A long time ago, some people (Bob Moog and others) were trying a lot of different topologies, but the VCO -> VCF -> VCA architecture turned out to be the most generally useful for most musicians, so that's what most manufacturers started making. You don't have to limit yourself to that design though...

Regards,
Doug

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unshaven



Joined: Feb 18, 2012
Posts: 8
Location: Germany

PostPosted: Sun Feb 19, 2012 11:49 am    Post subject: VCF ICs - china sellers any good? Reply with quote  Mark this post and the followings unread

Dougster wrote:
As we say in car racing, "Speed costs money. How fast do you want to go?"

To change that phrase for this particular discussion, polyphony costs money... Wink

A long time ago, some people (Bob Moog and others) were trying a lot of different topologies, but the VCO -> VCF -> VCA architecture turned out to be the most generally useful for most musicians, so that's what most manufacturers started making. You don't have to limit yourself to that design though...

Regards,
Doug


Heh, it just dawned on me that, synths which do not have one VCF per voice, cannot trigger an own filter envelope on every depressed key in poly mode.
I'm not a "real musician" (tm), and my experience using synths is recording a few things with soft synths, so not everything of such matters is obvious at a first glance, for me.

Does this have to be bad? Not if one is content with what e.g. the Poly 800 can do, I guess.

But yeah, I guess it boils down to a question of price and building effort, and how flexible I want my synth to be.


Filter ICs, china sellers
Btw, are those 2044 chips sold by chinese sellers any good?
I've seen several different versions of them, I mean the number below the part no., is this the revision?
E.g. 8333, 8354, 8730, 8740, - what are the differences?

I figure those things should save a lot of perfboard space Smile
I'll surely build one or the other discrete VCF, but for 8 or more voices? I'm not too inclined currently Very Happy
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Cynosure
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Joined: Dec 11, 2010
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PostPosted: Sun Feb 19, 2012 12:14 pm    Post subject: Reply with quote  Mark this post and the followings unread

I think polyphonic synths do have a filter for each voice. They are just controlled with one common pot that sends a cv level control to each filter, but each voice has its own filter and envelope.

Old organs only had one envelope, so even though they were polyphonic, you needed to release all notes before hitting the next note that you wanted to produce the percussion sound.
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ian-s



Joined: Apr 01, 2004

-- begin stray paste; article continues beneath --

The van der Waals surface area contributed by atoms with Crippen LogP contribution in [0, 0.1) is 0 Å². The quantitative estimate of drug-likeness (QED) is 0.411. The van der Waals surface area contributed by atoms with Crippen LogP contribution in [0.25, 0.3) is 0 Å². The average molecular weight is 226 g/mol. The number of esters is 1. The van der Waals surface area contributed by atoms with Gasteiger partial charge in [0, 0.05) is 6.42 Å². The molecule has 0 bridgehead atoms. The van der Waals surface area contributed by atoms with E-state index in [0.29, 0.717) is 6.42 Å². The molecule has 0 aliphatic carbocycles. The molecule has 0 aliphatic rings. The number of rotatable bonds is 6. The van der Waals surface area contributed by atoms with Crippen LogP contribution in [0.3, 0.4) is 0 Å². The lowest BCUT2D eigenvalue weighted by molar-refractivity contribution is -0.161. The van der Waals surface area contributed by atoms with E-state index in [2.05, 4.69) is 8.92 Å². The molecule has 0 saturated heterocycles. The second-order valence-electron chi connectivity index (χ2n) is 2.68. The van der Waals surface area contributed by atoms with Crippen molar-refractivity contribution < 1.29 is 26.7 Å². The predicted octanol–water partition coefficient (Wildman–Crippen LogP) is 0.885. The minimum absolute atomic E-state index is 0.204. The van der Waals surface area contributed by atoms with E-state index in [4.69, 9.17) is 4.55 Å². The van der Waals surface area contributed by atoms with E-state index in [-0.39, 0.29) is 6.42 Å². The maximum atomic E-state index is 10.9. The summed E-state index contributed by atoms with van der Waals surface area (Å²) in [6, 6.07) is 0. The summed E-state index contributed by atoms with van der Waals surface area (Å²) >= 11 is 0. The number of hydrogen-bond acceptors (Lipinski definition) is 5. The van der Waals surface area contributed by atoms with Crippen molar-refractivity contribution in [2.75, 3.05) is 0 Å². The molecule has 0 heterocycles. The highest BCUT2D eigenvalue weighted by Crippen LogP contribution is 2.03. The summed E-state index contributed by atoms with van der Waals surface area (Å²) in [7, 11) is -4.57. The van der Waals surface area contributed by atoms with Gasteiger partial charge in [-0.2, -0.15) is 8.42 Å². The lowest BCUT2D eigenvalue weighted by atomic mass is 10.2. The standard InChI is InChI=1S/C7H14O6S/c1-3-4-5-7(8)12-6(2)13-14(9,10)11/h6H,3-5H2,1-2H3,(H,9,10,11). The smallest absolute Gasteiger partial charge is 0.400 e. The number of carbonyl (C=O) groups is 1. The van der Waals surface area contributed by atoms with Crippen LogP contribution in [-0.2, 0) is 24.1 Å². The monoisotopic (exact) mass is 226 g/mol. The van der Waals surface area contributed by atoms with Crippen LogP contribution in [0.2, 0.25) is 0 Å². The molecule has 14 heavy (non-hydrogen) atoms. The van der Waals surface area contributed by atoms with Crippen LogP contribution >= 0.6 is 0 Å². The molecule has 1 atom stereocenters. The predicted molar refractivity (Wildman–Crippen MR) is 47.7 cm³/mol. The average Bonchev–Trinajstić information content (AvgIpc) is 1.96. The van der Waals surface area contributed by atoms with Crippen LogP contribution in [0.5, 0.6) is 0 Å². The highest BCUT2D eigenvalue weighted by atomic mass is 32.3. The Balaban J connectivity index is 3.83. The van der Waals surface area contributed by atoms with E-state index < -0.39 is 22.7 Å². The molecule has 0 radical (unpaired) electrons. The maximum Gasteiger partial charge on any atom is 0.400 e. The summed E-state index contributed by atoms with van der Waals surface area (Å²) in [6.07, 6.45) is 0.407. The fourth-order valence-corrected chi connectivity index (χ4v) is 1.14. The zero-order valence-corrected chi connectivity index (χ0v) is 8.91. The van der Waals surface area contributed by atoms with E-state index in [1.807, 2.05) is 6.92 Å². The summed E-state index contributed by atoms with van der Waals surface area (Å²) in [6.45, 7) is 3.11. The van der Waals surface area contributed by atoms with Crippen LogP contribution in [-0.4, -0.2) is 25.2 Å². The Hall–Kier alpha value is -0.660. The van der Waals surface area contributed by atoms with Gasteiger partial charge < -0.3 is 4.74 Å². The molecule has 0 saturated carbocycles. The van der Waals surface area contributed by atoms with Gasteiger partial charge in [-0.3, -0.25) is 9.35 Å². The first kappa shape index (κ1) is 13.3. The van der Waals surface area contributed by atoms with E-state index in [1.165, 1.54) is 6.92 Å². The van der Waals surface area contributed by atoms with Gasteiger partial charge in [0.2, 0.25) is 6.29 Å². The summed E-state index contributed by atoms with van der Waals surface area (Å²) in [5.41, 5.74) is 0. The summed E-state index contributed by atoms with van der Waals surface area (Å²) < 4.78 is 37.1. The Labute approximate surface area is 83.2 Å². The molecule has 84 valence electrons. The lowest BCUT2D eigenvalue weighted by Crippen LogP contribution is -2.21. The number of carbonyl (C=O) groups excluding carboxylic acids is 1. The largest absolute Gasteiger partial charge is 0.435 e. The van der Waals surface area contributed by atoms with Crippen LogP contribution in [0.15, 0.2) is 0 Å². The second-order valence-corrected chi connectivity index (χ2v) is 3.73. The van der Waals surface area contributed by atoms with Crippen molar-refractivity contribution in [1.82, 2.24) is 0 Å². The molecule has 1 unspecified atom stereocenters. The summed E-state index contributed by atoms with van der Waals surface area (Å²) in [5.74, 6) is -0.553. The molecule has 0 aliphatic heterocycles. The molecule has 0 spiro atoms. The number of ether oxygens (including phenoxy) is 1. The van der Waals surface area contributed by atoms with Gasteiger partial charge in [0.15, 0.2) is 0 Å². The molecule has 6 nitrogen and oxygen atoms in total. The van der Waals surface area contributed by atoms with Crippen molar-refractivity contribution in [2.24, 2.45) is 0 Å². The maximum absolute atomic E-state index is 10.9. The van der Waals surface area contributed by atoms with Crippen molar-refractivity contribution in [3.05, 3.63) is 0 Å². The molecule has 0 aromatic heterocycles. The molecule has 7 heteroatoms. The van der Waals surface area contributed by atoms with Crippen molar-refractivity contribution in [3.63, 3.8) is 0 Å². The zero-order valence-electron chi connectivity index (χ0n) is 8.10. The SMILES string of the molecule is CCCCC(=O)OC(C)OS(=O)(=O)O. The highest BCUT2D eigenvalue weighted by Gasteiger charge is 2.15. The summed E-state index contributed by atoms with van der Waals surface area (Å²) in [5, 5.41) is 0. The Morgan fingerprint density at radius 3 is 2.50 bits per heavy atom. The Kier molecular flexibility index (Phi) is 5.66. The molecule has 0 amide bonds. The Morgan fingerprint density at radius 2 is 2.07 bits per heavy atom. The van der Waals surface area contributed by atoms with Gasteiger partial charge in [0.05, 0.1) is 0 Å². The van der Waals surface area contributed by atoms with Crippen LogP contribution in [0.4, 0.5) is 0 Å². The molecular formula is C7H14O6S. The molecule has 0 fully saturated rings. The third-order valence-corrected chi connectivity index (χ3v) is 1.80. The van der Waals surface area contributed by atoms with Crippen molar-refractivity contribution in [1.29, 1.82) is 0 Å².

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PostPosted: Sun Feb 19, 2012 12:55 pm    Post subject: Reply with quote  Mark this post and the followings unread

Cynosure wrote:
I think polyphonic synths do have a filter for each voice.


That is true for your P5/OB8/JP8 etc but there were a few hybrid polysynths like the the poly800, arp omni that had a single vcf. The polymoog had a on chip vcf per key but also a single moog filter on the main output. It's better than nothing (but not much).
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varice



Joined: Dec 29, 2004
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PostPosted: Sun Feb 19, 2012 1:43 pm    Post subject: Reply with quote  Mark this post and the followings unread

unshaven wrote:
...As I understand, the principal topology of all monophonic analog synths I've had a glimpse at, dictates that the VCA comes as last part in the chain, fed by the VCF output, to create the envelope.

I sometimes wonder why - is it to reduce noise, as opposed to, e.g. VCF behind VCA?...

That may be one reason. Another reason is because some filters are designed to oscillate when the resonance is maxed. It would probably be desirable to control the volume of that tone with an EG and VCA.

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reve



Joined: Feb 23, 2008
Posts: 147
Location: USA

PostPosted: Tue Feb 28, 2012 2:20 am    Post subject: Re: Analog polyphonic - topology question Reply with quote  Mark this post and the followings unread

Hey Steve.

Previous posters were correct; most analog polysynths followed the o-f-a topology... The beauty of modular is that you can do this any way you so choose. Smile the poly 800 you mentioned actually controlled the amplitude of the individual voices in software. So while it was technically still o-f-a, it was effectively more like o-a-f-a, with individual amps on each voice and a final filter and amp at the end.. The Roland em 101 worked pretty much the same way.

Hth!